Create vSphere Template with Packer

by Christoph Stoettner
Read in about 4 min · (words)

Fountain pen and a notebook

Photo by Aaron Burden | Unsplash

The last months I built a lot of environments for tests with IBM Connections Componentpack, Rancher, plain Kubernetes, IBM Domino and some more. In former years, I deployed single virtual machines, cloned them and created snapshots to "easily" jump back in cases of errors. Then I found Packer, which helped me to automate the first virtual machines on my local notebook.

Now I use Packer to create templates for VMware vSphere, which then are deployed and multiplied with Terraform. Terraform needs some packages installed in the template, that it can provision virtual machines on vSphere.

  • Open VM-Tools

  • Perl

You can find all files and scripts on Gitlab.

The definition is simplified to make it better readable. As best practise I would recommend to add a variabe section to the packer file, so you avoid to type the same information over and over again.

In this article I just prepare the template. Working with Terraform will be covered in a future post.

One thing more, to install additional software on the provisioned servers later, I will use Ansible. Ansible needs ssh and Python.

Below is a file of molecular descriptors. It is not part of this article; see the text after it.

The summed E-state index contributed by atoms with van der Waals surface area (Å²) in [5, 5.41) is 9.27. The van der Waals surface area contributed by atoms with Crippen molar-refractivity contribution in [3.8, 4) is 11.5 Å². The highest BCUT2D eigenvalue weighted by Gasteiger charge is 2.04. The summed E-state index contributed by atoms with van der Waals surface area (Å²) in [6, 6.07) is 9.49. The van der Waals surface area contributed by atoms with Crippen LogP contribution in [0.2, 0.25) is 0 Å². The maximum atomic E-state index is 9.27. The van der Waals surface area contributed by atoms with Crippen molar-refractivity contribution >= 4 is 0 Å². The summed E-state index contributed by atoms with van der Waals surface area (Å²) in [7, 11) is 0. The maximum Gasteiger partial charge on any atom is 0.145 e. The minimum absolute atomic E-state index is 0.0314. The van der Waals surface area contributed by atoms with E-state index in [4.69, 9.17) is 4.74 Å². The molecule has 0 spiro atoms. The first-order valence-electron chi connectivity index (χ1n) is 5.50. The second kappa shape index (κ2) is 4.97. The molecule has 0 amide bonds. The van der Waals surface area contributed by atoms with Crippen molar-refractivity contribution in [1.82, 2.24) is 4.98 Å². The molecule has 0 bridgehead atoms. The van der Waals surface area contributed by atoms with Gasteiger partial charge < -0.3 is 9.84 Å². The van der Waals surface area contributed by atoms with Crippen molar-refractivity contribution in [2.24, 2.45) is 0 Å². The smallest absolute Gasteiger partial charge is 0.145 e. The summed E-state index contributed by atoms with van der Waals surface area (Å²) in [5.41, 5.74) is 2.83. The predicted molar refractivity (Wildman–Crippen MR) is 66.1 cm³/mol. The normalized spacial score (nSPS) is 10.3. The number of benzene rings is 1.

First CentOS template

To create a template for CentOS, we start with a kickstart file, which is used by Packer to install and configure the template.

Create a root password
echo 'import crypt,getpass; \
  print crypt.crypt(getpass.getpass(), "$5$16_CHARACTER_SALT_HERE")' | python -

Replace $16_CHARACTER_SALT_HERE with 16 random characters.

Example to generate 16 random characters
openssl rand -base64 24 | cut -c-16

Kickstart File

Simple kickstart file
install
lang en_US.UTF-8
keyboard de
timezone Europe/Berlin
auth --useshadow --enablemd5
services --enabled=NetworkManager,sshd
eula --agreed
ignoredisk --only-use=sda
reboot

bootloader --location=mbr
zerombr
clearpart --all --initlabel
part swap --asprimary --fstype="swap" --size=1024
part /boot --fstype xfs --size=200
part pv.01 --size=1 --grow
volgroup rootvg01 pv.01
logvol / --fstype xfs --name=lv01 --vgname=rootvg01 --size=1 --grow

authconfig --enableshadow --passalgo=sha256
rootpw --iscrypted $5$cnxfyyiayqjelmbt$4/Lq1vPDBp2BZznXcLukwVy4n0DPp6tX.PrCz7YA62B

%packages --nobase --ignoremissing
@core
%end

Packer JSON

To tell Packer how our template should be installed, start with following file:

{
  "builders": [  (1)
    {
      "type": "vmware-iso",
      "boot_command": [
         "<tab> text ks=http://{{ .HTTPIP }}:{{ .HTTPPort }}/kickstart-de.cfg<enter>"
      ],
      "communicator": "ssh",
      "guest_os_type": "centos7-64",
      "http_directory": "http",
      "iso_checksum_type": "sha256",
      "iso_checksum_url": "http://ftp.halifax.rwth-aachen.de/centos/7.6.1810/isos/x86_64/sha256sum.txt",
      "iso_url": "http://ftp.halifax.rwth-aachen.de/centos/7.6.1810/isos/x86_64/CentOS-7-x86_64-Minimal-1810.iso",
      "ssh_username":"root",
      "ssh_password":"password",  (7)
      "ssh_wait_timeout": "600s",
      "shutdown_command": "shutdown -P now",
      "version": 14
    }
  ],
  "provisioners": [ (2)
      {
          "type": "shell",
          "expect_disconnect": true,
          "execute_command": "sudo UPDATE=true bash '{{ .Path  }}'",
          "environment_vars": [